The Phainopepla is uncommon in the Yosemite Mariposa County region. The name comes from the Greek for “shining robe” – a suitable name for such a beautiful bird.
The 410-acre Stockton Creek Preserve is a magnet for many bird species, the Oak Titmouse, Ruby-crowned Kinglet, Mountain Raven, Northern Flicker, Hooded Merganser, American Coot and Wood Duck among them. The easy Stockton Creek Trail traverses a classic California oak and chaparral setting, with expansive vistas from its highest points. In addition to the bird show, numerous amphibians and reptiles, including the Western Pond Turtle (the West Coast’s only native freshwater turtle) live here. Access Stockton Creek Preserve from the water treatment facility at the end of Trabucco Road (climb over the ridge to the reservoir), or the south side of Highway 140, just east of the junction with Old Highway North.
Located near Coulterville in northwest Mariposa County, the Bean Creek Preserve is a wildflower-dappled mountain meadow nestled at approximately 3,000 ft. Bean Creek burbles through the property, collecting at a small pond on the southern end, and eventually flows into the North Fork of the Merced River. The meadow offers a refuge for raptors, songbirds, and reclusive Great Gray Owls. Fun fact: John Muir passed through the property in the mid-1800s on his epic walk from the San Francisco Bay to Yosemite Valley.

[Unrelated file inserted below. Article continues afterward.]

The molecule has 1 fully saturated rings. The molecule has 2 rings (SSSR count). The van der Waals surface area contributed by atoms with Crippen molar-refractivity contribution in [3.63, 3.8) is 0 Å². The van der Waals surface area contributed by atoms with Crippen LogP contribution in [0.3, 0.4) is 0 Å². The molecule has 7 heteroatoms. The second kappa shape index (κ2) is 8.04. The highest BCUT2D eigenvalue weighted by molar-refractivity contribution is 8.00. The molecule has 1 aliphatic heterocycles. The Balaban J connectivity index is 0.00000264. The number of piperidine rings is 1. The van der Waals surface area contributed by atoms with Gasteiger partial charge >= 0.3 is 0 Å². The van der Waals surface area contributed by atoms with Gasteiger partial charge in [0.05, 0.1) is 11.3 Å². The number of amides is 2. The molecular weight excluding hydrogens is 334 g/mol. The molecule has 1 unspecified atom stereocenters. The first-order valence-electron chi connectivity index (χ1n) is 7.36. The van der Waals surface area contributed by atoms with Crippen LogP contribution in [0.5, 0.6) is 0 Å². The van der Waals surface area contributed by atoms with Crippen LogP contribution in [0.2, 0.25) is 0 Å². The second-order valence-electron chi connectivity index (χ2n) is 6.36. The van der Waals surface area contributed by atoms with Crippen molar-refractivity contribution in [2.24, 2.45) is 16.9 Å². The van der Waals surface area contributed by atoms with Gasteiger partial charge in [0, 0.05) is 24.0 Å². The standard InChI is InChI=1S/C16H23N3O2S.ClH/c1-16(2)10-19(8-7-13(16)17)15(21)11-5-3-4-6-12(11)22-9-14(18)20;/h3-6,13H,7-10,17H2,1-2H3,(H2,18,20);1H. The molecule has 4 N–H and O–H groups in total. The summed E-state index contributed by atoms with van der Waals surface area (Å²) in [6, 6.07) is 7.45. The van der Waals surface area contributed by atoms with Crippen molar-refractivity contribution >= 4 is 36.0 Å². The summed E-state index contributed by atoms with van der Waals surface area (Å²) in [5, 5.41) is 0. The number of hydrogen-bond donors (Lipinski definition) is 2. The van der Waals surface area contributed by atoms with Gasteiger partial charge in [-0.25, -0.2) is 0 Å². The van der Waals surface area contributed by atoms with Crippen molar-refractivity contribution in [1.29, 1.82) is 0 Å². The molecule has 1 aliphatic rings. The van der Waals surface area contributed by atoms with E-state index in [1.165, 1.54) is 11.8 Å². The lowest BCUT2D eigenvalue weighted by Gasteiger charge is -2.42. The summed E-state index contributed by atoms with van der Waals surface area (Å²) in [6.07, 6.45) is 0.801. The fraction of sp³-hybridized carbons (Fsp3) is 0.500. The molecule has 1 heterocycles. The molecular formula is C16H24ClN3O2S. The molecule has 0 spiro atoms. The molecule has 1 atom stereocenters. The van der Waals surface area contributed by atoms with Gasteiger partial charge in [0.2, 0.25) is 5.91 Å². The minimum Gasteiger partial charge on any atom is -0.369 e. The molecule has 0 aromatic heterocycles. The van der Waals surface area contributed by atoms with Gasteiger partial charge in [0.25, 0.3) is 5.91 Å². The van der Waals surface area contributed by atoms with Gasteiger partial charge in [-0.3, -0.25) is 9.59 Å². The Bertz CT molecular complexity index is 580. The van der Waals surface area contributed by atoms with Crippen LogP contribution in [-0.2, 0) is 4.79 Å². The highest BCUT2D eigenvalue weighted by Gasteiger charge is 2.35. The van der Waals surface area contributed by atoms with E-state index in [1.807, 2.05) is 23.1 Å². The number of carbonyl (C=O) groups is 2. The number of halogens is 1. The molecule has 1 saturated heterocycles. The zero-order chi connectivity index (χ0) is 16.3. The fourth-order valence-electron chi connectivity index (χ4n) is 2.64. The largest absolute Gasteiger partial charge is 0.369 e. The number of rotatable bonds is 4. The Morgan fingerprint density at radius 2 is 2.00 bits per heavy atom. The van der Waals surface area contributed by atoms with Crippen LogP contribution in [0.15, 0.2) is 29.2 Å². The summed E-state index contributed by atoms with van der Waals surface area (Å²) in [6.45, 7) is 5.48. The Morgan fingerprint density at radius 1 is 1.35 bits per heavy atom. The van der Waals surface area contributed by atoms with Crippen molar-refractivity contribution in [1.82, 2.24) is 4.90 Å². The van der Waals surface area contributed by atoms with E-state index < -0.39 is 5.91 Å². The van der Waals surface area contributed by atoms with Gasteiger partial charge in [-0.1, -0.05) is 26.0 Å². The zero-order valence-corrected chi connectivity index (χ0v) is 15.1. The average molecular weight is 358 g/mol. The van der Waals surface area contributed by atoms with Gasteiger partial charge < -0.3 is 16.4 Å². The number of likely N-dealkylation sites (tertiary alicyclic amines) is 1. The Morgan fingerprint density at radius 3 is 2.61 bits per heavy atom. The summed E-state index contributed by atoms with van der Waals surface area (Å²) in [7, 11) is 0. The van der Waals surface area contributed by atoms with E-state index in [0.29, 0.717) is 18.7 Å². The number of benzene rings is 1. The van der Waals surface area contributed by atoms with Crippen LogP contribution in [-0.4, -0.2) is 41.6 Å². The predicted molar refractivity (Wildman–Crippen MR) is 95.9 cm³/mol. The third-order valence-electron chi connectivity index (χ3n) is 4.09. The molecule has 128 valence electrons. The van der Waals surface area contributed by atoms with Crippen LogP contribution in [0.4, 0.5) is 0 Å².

These raucous and brilliant birds are common in Yosemite Valley. Fun fact: their feathers are grey, but refract light from the sky so that they look a brilliant blue.
The Feliciana Mountain Limestone Salamander Preserve is located along the rim of the Merced River Canyon, near the town of Briceburg on Highway 140. This 40-acre preserve is primarily native chaparral with a variety of native plant, wildflower and tree species that support a diverse array of avian activity, including Dusky flycatchers, Canyon Wrens, Cedar Waxwings and numerous raptors. In addition, the preserve provides essential habitat for the limestone salamander, a species found only in the Merced River Canyon.